Making it personal is something they really believe in at Bolton College. And that’s why students enrolled there have an entirely customised learning experience, aided by the ERA licence.
Strategic ILT leader Aftab Hussain is enthusiastic about Bolton’s approach and has even bigger plans for the future. We don’t just have a virtual learning environment – it’s a personalised learning environment, tailor-made for our students”, he points out. “The content they see when they log in is based on their own preferences and interests – and geared to their aspirations too.”
How does it work?
When a student enrols at the college, he or she provides information about what they are interested in and what they would like to do. This is updated and combined with their curriculum choices to ensure that the content they see has been curated for them and is regularly refreshed. So someone on an IT course who wants to go to university will have a homepage featuring audio-visual licensed material such as The Life Scientific and Girls Can Code, information on university entrance, events preparing students for this, and so on, as well as reminders when assignments are due and course-related resources. This personalised experience is made possible by the College’s suite of adaptive algorithms.
Customisation is consistently applied, so that audio-visual material created by college staff can be similarly personalised. An online course on Employability may start with the same slides but will then seamlessly segue into different ones, depending on whether a student is enrolled on a Hair and Beauty course or a Catering programme.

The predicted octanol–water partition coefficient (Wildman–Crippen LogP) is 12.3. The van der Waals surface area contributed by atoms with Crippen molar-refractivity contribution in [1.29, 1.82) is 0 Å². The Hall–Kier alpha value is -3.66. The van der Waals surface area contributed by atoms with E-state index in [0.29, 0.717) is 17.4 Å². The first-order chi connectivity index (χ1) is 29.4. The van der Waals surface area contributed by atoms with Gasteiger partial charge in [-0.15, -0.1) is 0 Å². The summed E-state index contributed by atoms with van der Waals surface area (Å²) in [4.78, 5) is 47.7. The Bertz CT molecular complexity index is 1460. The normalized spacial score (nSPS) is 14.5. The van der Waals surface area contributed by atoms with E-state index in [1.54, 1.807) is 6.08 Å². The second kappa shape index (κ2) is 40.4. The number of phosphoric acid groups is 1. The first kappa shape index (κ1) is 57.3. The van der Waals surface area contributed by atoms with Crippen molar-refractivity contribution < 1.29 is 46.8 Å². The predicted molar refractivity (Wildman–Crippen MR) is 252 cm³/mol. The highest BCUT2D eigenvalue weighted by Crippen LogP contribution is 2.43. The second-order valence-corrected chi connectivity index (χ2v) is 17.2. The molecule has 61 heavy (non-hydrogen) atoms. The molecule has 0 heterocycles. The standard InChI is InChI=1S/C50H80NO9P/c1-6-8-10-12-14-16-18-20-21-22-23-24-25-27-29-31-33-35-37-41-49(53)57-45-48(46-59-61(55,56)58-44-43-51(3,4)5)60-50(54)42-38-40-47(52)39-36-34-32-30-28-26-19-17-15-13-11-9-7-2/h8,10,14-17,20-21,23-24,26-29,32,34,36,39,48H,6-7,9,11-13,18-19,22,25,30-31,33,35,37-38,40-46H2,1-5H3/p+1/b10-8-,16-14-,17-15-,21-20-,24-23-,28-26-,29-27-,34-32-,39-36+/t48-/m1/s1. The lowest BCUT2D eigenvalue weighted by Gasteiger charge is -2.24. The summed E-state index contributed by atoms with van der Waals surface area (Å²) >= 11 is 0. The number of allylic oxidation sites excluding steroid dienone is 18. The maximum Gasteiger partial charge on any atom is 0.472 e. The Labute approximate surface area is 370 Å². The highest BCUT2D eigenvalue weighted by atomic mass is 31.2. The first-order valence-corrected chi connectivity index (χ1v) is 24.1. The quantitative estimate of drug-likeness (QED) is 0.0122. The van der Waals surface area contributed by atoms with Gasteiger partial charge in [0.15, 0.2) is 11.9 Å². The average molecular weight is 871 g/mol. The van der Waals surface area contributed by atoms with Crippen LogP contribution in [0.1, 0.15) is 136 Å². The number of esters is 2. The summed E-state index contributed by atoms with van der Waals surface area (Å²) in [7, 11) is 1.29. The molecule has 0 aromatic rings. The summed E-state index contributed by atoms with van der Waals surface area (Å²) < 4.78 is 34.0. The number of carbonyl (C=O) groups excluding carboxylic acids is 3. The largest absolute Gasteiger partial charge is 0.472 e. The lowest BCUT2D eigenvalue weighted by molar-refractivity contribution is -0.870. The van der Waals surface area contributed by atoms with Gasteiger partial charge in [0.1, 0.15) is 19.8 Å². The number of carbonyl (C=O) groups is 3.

The ERA-licensed material students see on their homepages has been selected by their tutors and is on a carousel-style feed, which acts almost as a subliminal educational input. They can choose whether to view it or not, but the very presence of clips from programmes such as Girls Can Code along with targeted college-created materials has an effect.
What are the benefits?
The benefit of using the college’s personalised and adaptive learning environment over the past two years has been significant and measurable.
“We have doubled the number of UCAS applications, for one thing,” enthuses Aftab. “This is an indication that we have raised the aspirations of students and stimulated their interest in progressing to higher education.”
The next stage is to make the system even more responsive and to fine-tune student profiles to enable an even greater level of customisation and personalisation of the learner experience.
“We can adjust the interaction between the student and the adaptive learning environment on many levels. For instance, a student who is not coping well with an online tutorial is provided with additional feedback and guidance, and those who are coping better are stretched and challenged further,” explains Aftab. “The system is gradually behaving more intelligently as we improve its ability to process complex information about each student – it means that we now perceive relationships in the college as a partnership between the student ,the teacher, and the Adaptive Learning Environment as the third agent. “
The possibilities are boundless – and so is Aftab’s enthusiasm. At Bolton College, they really do take it personally…